Attracting new businesses to Delaware and promoting job growth are certain to be major topics in this fall’s statewide elections and the race for the District 18 state senate seat will be no different.
The winner of that seat will be determined in the Sept. 11 Republican primary when incumbent F. Gary Simpson will face off against challenger Matthew Opaliski. No Democrat filed in the contest, meaning the winner of the primary will be unopposed in the Nov. 6 general election.
In separate interviews this week, each candidate said he believes the General Assembly can do more to promote economic development throughout the state by cutting taxes and reducing red tape, although they varied in their approach.
Simpson, for instance, said he believes the state needs to continue reducing the gross receipts tax, while Opaliski pointed to the estate tax as a potential obstacle to encouraging new businesses to locate in Delaware.
“I support any effort to reduce the gross receipts tax and co-sponsored legislation this year to do just that,” Simpson said, referring to a bill approved this year that cut the variable gross receipts tax by 3 percent across the board. Currently, the tax, which is levied on the total gross revenue of businesses, ranges from 0.1 to 0.75 percent, depending on the type of business activity.
“There are also a lot of other taxes that were approved eight years ago when Delaware was in the red that are slated to sunset next year,” Simpson said. “I will do my very best to make sure that they are sunsetted so we go back to our old rates.”
Opaliski, meanwhile, said businesses that are looking to relocate might be opting for somewhere other than Delaware because the First State reinstituted an estate tax in 2009.
Now, estates valued at more than $5 million may be subject to the tax, which also is commonly referred to as the “death tax.”
“Suppose there is a large business that is looking to come here and they have a CEO with a large estate,” Opaliski said. “They are not going to want to pay that tax. So they are going to look for a state without it or a lower rate than Delaware. And who do we have to thank for that? Gary Simpson, for one, because he voted for it.”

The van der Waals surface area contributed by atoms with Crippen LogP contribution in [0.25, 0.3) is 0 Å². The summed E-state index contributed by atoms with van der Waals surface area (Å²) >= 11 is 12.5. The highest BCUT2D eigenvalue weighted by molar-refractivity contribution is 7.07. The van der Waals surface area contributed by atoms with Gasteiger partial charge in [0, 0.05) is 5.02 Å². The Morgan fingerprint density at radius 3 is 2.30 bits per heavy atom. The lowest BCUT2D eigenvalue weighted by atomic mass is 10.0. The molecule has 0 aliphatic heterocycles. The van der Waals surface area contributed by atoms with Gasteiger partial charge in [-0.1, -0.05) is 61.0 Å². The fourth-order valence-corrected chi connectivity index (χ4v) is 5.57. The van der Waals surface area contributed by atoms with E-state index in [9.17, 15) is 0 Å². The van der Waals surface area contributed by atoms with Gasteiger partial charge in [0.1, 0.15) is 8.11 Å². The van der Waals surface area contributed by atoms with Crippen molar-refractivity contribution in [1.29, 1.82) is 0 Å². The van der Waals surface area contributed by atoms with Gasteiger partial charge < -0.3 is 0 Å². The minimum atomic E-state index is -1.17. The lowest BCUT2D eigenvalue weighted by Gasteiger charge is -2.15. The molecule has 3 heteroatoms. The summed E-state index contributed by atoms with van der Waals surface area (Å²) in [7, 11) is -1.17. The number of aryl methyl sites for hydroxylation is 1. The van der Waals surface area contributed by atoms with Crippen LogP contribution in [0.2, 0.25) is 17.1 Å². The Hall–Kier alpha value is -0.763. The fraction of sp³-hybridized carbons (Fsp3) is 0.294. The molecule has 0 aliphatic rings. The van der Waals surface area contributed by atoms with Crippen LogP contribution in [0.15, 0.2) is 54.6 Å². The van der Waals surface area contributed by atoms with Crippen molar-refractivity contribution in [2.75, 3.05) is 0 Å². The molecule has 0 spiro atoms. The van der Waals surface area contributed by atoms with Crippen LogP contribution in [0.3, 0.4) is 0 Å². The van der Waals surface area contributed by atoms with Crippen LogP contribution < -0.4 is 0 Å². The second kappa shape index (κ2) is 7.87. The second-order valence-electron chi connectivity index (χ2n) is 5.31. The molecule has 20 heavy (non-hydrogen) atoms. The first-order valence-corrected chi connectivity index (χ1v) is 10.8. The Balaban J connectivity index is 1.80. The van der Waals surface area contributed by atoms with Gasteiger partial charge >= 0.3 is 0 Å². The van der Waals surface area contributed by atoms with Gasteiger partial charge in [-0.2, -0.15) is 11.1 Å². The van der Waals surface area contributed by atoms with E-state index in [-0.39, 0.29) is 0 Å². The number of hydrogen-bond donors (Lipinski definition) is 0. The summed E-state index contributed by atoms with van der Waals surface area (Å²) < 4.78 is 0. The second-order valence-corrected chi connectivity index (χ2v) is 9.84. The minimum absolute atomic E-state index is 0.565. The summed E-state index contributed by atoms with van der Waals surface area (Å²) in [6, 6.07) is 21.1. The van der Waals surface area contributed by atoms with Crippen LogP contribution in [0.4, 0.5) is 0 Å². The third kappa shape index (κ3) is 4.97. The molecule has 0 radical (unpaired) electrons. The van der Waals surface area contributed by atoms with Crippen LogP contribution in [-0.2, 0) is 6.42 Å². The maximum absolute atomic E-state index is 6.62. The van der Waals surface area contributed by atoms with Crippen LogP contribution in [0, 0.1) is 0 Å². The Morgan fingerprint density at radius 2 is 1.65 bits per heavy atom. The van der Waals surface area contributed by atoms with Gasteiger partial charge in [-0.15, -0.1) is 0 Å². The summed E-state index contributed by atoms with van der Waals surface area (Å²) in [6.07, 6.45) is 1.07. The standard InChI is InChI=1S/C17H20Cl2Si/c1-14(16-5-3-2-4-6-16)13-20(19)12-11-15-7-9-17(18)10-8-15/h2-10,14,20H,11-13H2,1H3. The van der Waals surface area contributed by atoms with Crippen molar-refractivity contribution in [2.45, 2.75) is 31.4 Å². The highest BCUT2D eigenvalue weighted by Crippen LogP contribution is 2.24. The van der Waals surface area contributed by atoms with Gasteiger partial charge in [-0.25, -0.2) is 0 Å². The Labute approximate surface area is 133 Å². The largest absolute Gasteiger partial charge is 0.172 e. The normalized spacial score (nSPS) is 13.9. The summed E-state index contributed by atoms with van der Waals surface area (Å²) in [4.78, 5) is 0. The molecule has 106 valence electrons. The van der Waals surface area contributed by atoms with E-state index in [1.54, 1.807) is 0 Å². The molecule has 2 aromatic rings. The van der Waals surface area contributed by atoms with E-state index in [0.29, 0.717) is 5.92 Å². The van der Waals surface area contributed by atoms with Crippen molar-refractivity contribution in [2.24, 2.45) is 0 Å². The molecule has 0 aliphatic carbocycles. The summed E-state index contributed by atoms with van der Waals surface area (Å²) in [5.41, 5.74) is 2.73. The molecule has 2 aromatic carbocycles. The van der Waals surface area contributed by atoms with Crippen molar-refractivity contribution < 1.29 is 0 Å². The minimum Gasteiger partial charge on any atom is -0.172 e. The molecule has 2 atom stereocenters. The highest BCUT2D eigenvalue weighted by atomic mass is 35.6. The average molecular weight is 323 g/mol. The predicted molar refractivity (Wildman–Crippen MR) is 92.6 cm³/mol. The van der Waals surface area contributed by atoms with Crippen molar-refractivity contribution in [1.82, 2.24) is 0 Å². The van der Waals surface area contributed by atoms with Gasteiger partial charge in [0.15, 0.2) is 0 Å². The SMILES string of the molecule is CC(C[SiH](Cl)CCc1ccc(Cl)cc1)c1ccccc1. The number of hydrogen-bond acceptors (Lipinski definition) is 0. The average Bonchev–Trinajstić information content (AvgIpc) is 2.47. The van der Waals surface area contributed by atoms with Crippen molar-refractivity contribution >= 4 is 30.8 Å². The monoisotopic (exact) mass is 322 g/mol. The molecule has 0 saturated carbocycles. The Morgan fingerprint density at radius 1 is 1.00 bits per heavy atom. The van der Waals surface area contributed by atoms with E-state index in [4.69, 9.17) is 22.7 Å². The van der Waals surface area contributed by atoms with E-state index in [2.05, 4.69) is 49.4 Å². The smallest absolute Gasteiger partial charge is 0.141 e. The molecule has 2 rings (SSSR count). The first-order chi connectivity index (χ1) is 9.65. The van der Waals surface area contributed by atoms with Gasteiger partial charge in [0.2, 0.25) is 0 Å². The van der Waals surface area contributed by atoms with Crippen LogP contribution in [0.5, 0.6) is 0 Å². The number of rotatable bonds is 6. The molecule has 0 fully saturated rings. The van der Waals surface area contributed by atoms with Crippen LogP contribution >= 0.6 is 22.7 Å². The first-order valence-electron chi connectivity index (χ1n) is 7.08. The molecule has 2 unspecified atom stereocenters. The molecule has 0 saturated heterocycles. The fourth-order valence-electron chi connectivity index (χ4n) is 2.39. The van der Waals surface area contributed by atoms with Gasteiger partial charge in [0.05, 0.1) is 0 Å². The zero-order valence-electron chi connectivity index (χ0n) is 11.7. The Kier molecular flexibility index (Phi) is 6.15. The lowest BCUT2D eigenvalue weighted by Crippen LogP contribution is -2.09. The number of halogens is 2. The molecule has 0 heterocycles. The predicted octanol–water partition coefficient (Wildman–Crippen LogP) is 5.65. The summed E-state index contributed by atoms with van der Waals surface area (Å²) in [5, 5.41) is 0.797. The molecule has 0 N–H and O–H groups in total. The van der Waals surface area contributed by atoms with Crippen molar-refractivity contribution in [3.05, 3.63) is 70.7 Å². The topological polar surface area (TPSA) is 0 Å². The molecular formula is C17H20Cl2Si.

Both Republicans also pointed to electric rates and various state regulations as impediments to new and existing businesses in Delaware, although they differed in their opinions on whether progress is being made on those fronts.
“Obviously, electric rates have been in the news lately and I helped to push for municipalities in the state to reduce their electric rates, which will help businesses from leaving,” Simpson said. “Milford probably got that message before any of the other towns and acted to reduce its electric rates for businesses and I’m certainly happy that they did that.”
Opaliski said electric rates throughout the state would be even lower if the General Assembly had not required electricity suppliers in Delaware to provide a growing percentage of their power from renewable energy sources.
“The Delaware Electric Cooperative, for instance, just bought 30 acres for a solar farm to meet the RPS requirements, but that electricity costs 21 to 23 cents per hour, which is three times the cost of coal-generated electricity,” he said. “If not for the law that says they have to have it, there is no way the co-op would have invested in a deal that is not cost productive. And those added costs get passed on to the consumer.”
Concerning other state regulations, Simpson said that while some are necessary to ensure public health and safety standards, he sees others as counter-productive to economic development.
“I would like to see the state improve its permitting process at DelDOT, which can be extremely slow,” he said. “I’ve seen DelDOT’s permitting process directly cost us new business and it frustrates me to no end. It is unbelievable to me that when we are trying to attract businesses and keep employers in business that we have a government agency that is making that more difficult.”
Opaliski pointed to Delaware’s participation in the Regional Greenhouse Gas Initiative’s carbon dioxide cap-and-trade program as a regulation negatively impacting business. The bill that authorized Delaware’s participation in the program allows the Department of Natural Resources to auction carbon dioxide allowances starting this year.
“The greenhouse gas initiative, for instance, is basically Delaware’s version of the cap-and-trade program that was shot down by Congress,” Opaliski said. “Sen. Simpson co-sponsored it and I would like to see that it gets repealed.”
Simpson also pointed to public education and quality of life issues as important factors in promoting economic development.
“Providing a solid education to our residents is one of the most important things we can do because a well-prepared workforce is one of the main things companies look for when considering where to locate,” he said. “I’ve also worked with others in the legislature to bring state dollars to Milford, including $35 million in funding for school construction projects. I think the state also has been cooperative in helping to promote the Riverwalk section of Milford and helped to promote Milford’s beautiful downtown.”
Opaliski, meanwhile, said he believes the district needs a more outspoken senator willing to take a stand against issues harmful to business, rather than someone willing to ‘go along to get along.’
“There are not a lot of strong Republicans in the Legislature willing to speak up and say we need to look at some of these issues,” he said. “That’s why I’m running for office.”